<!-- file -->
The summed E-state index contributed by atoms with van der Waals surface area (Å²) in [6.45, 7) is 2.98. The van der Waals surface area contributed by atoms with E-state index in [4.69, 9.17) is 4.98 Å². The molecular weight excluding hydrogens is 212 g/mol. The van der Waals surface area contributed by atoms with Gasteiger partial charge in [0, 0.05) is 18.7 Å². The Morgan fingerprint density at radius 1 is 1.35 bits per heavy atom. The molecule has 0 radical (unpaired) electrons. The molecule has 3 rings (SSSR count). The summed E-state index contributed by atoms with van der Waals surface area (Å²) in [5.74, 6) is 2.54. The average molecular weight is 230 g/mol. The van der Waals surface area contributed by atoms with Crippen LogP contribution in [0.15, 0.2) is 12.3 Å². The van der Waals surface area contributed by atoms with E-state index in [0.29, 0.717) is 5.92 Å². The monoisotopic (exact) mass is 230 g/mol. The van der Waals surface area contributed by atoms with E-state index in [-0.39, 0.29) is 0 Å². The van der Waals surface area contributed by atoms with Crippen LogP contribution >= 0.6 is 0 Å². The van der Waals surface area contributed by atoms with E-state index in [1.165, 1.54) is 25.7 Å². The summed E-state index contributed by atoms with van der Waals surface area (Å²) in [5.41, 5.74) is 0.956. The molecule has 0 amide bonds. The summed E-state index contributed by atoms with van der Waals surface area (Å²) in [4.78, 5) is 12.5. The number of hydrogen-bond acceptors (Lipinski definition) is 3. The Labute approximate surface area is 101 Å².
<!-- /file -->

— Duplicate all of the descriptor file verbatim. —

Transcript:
The summed E-state index contributed by atoms with van der Waals surface area (Å²) in [6.45, 7) is 2.98. The van der Waals surface area contributed by atoms with E-state index in [4.69, 9.17) is 4.98 Å². The molecular weight excluding hydrogens is 212 g/mol. The van der Waals surface area contributed by atoms with Gasteiger partial charge in [0, 0.05) is 18.7 Å². The Morgan fingerprint density at radius 1 is 1.35 bits per heavy atom. The molecule has 0 radical (unpaired) electrons. The molecule has 3 rings (SSSR count). The summed E-state index contributed by atoms with van der Waals surface area (Å²) in [5.74, 6) is 2.54. The average molecular weight is 230 g/mol. The van der Waals surface area contributed by atoms with Crippen LogP contribution in [0.15, 0.2) is 12.3 Å². The van der Waals surface area contributed by atoms with E-state index in [0.29, 0.717) is 5.92 Å². The monoisotopic (exact) mass is 230 g/mol. The van der Waals surface area contributed by atoms with E-state index in [-0.39, 0.29) is 0 Å². The van der Waals surface area contributed by atoms with Crippen LogP contribution >= 0.6 is 0 Å². The van der Waals surface area contributed by atoms with E-state index in [1.165, 1.54) is 25.7 Å². The summed E-state index contributed by atoms with van der Waals surface area (Å²) in [5.41, 5.74) is 0.956. The molecule has 0 amide bonds. The summed E-state index contributed by atoms with van der Waals surface area (Å²) in [4.78, 5) is 12.5. The number of hydrogen-bond acceptors (Lipinski definition) is 3. The Labute approximate surface area is 101 Å².